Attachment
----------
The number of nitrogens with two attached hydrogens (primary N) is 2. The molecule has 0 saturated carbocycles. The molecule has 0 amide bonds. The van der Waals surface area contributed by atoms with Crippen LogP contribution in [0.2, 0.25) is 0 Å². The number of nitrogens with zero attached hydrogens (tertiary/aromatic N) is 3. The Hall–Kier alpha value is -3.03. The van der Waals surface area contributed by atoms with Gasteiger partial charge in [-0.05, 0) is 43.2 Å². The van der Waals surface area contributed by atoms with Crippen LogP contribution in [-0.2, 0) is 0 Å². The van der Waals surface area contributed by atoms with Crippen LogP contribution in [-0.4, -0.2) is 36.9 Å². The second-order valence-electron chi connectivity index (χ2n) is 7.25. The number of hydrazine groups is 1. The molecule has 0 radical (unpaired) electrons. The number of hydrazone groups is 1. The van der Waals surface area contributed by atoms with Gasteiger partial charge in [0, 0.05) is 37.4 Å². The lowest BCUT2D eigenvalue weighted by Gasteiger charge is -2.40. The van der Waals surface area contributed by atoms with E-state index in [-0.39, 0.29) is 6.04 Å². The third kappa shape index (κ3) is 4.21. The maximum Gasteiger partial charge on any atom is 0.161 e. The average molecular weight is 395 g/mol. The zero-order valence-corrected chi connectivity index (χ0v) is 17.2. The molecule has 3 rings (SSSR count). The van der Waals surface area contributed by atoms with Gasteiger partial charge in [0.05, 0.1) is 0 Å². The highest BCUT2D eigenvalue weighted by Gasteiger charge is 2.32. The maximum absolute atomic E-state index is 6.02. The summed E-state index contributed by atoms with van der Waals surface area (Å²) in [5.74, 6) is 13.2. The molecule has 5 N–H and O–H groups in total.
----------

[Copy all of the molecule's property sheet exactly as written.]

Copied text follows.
The number of nitrogens with two attached hydrogens (primary N) is 2. The molecule has 0 saturated carbocycles. The molecule has 0 amide bonds. The van der Waals surface area contributed by atoms with Crippen LogP contribution in [0.2, 0.25) is 0 Å². The number of nitrogens with zero attached hydrogens (tertiary/aromatic N) is 3. The Hall–Kier alpha value is -3.03. The van der Waals surface area contributed by atoms with Gasteiger partial charge in [-0.05, 0) is 43.2 Å². The van der Waals surface area contributed by atoms with Crippen LogP contribution in [-0.2, 0) is 0 Å². The van der Waals surface area contributed by atoms with Crippen LogP contribution in [-0.4, -0.2) is 36.9 Å². The second-order valence-electron chi connectivity index (χ2n) is 7.25. The number of hydrazine groups is 1. The molecule has 0 radical (unpaired) electrons. The number of hydrazone groups is 1. The van der Waals surface area contributed by atoms with Gasteiger partial charge in [0, 0.05) is 37.4 Å². The lowest BCUT2D eigenvalue weighted by Gasteiger charge is -2.40. The van der Waals surface area contributed by atoms with E-state index in [-0.39, 0.29) is 6.04 Å². The third kappa shape index (κ3) is 4.21. The maximum Gasteiger partial charge on any atom is 0.161 e. The average molecular weight is 395 g/mol. The zero-order valence-corrected chi connectivity index (χ0v) is 17.2. The molecule has 3 rings (SSSR count). The van der Waals surface area contributed by atoms with Gasteiger partial charge in [0.05, 0.1) is 0 Å². The highest BCUT2D eigenvalue weighted by Gasteiger charge is 2.32. The maximum absolute atomic E-state index is 6.02. The summed E-state index contributed by atoms with van der Waals surface area (Å²) in [5.74, 6) is 13.2. The molecule has 5 N–H and O–H groups in total.